Archive for Videos
On January 23, 2014, Dr. Michael Workman presented “Parkersburg: Guardian of the Union” at the Thursday evening lecture in the Archives and History Library in the Culture Center in Charleston.
Workman discussed the Civil War history of Parkersburg and Little Kanawha region. He also discussed the historiography of statehood in West Virginia.
Michael Workman earned a bachelor of arts degree in political science and his masters and Ph.D in history from West Virginia University. A historian for the Institute for the History of Technology & Industrial Archaeology at WVU for a number of years, he has been an assistant professor at West Virginia State University since 2010. Workman has written and published on labor, industrial, and West Virginia history. His latest manuscript is a study of the Civil War as it impacted Parkersburg and the Mid-Ohio Valley.
On November 5, 2013, author/historian Terry Lowry gave a presentation on the 1862 battle of Charleston and the Kanawha Valley Campaign at the Tuesday evening lecture in the Archives and History Library in the Culture Center in Charleston. His upcoming book on the campaign will be released by 35th Star Publishing in 2014.
Lowry’s presentation on the campaign included details of the battles of Fayetteville, Cotton Hill, Montgomery’s Ferry, Charleston, and Buffalo, in addition to the Trans-Allegheny Raid of Gen. Albert G. Jenkins. He provided insight into the various personalities involved, such as Col. Samuel A. Gilbert, father of Cass Gilbert, who designed the current West Virginia State Capitol, and Col. Edward Siber, who held off more than 5,000 Confederate soldiers with only two under-strength regiments of infantry, at Fayetteville. To compliment his presentation, Lowry displayed a number of actual artifacts from the battle and campaign from his own personal collection, as well as of the State Archives collections, many never before seen by the public.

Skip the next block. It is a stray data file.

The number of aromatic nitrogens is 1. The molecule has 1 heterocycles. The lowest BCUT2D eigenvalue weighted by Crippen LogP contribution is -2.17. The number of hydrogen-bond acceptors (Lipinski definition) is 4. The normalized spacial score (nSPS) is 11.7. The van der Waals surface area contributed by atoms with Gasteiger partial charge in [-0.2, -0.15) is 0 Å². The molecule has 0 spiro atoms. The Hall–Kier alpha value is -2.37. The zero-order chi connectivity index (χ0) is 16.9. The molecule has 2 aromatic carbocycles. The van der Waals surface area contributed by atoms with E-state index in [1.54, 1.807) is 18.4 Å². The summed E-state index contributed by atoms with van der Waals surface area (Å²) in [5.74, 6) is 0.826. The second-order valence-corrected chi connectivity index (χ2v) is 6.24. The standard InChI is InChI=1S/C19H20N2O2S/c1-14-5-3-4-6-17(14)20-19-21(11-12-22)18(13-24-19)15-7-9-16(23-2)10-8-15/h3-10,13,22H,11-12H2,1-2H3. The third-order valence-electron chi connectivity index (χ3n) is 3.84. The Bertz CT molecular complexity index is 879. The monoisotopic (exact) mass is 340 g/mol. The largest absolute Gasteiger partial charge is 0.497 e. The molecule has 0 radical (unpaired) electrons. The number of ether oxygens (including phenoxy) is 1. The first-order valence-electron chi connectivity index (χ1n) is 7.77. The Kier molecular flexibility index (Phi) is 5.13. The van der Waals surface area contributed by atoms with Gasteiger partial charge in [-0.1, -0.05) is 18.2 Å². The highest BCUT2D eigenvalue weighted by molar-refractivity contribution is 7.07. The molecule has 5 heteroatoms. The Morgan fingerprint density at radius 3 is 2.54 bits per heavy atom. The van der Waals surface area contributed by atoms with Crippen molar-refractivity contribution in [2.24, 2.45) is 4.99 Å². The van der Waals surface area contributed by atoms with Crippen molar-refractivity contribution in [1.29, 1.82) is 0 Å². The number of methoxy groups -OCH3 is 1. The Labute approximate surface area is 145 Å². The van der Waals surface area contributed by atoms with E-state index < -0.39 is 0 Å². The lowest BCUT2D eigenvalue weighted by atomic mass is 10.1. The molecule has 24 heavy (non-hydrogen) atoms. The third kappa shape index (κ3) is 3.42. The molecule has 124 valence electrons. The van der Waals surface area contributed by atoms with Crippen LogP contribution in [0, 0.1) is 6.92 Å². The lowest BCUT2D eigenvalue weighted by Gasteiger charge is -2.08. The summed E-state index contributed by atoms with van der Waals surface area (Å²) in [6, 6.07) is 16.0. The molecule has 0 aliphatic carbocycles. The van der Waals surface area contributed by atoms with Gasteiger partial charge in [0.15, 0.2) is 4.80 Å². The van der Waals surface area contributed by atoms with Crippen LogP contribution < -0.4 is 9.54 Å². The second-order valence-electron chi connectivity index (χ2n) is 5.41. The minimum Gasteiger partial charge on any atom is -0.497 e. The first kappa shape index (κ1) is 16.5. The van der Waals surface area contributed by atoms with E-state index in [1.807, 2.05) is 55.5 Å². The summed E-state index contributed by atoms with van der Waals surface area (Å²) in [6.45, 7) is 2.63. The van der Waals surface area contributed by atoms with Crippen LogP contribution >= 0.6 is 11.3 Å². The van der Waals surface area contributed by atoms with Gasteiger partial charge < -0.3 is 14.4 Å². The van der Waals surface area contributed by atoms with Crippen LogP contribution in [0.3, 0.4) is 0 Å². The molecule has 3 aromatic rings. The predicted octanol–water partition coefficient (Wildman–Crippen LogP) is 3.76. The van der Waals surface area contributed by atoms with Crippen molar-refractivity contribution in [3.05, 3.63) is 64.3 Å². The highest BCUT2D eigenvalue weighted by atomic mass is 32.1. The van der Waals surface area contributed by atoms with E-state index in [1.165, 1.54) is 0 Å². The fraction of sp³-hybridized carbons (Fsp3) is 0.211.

A native of South Charleston, Lowry received his BA in History in 1974 from West Virginia State College (now University) and studied Civil War History at Marshall University Graduate School. A professional musician for most of his life, he spent over twenty years as music critic at Charleston Newspapers, Inc., and one year with The Atlanta Journal. He published his first book, The Battle of Scary Creek; Military Operations in the Kanawha Valley, April-July, in 1982. Other books have included September Blood: The Battle of Carnifex Ferry (1985); two volumes of the Virginia Regimental Histories Series, 22nd Virginia Infantry (1988) and 26th (Edgar’s) Battalion Virginia Infantry (1991); and Last Sleep: The Battle of Droop Mountain, November 6, 1863 (1996). In 2000 he co-authored with Stan Cohen, Images of the Civil War in West Virginia. Lowry’s most recent book is Bastard Battalion: A History of the 83rd Chemical Mortar Battalion in World War II (2009). His new book, The Battle of Charleston and the 1862 Kanawha Valley Campaign, is tentatively scheduled for an early 2014 release. Lowry currently is a historian with West Virginia Archives and History, where he has been employed since 2001.